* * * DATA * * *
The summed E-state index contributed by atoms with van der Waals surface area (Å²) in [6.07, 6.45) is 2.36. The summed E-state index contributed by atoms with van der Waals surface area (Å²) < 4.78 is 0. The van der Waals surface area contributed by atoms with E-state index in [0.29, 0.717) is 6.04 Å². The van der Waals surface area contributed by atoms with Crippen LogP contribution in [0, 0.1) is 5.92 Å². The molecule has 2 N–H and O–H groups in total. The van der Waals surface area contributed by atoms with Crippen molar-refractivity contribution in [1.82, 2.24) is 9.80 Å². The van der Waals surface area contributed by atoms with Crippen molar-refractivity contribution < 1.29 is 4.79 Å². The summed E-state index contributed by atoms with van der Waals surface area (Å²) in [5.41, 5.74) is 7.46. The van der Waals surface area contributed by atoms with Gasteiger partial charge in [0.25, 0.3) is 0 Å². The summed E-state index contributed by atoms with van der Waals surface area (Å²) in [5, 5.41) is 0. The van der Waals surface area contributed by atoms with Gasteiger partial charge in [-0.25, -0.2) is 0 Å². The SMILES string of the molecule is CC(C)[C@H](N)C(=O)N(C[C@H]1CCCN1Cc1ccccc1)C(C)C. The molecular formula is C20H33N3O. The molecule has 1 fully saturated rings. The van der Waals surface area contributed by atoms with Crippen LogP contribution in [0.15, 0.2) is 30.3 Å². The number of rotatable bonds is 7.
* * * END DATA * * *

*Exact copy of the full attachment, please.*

The summed E-state index contributed by atoms with van der Waals surface area (Å²) in [6.07, 6.45) is 2.36. The summed E-state index contributed by atoms with van der Waals surface area (Å²) < 4.78 is 0. The van der Waals surface area contributed by atoms with E-state index in [0.29, 0.717) is 6.04 Å². The van der Waals surface area contributed by atoms with Crippen LogP contribution in [0, 0.1) is 5.92 Å². The molecule has 2 N–H and O–H groups in total. The van der Waals surface area contributed by atoms with Crippen molar-refractivity contribution in [1.82, 2.24) is 9.80 Å². The van der Waals surface area contributed by atoms with Crippen molar-refractivity contribution < 1.29 is 4.79 Å². The summed E-state index contributed by atoms with van der Waals surface area (Å²) in [5.41, 5.74) is 7.46. The van der Waals surface area contributed by atoms with Gasteiger partial charge in [0.25, 0.3) is 0 Å². The summed E-state index contributed by atoms with van der Waals surface area (Å²) in [5, 5.41) is 0. The van der Waals surface area contributed by atoms with Gasteiger partial charge in [-0.25, -0.2) is 0 Å². The SMILES string of the molecule is CC(C)[C@H](N)C(=O)N(C[C@H]1CCCN1Cc1ccccc1)C(C)C. The molecular formula is C20H33N3O. The molecule has 1 fully saturated rings. The van der Waals surface area contributed by atoms with Crippen LogP contribution in [0.15, 0.2) is 30.3 Å². The number of rotatable bonds is 7.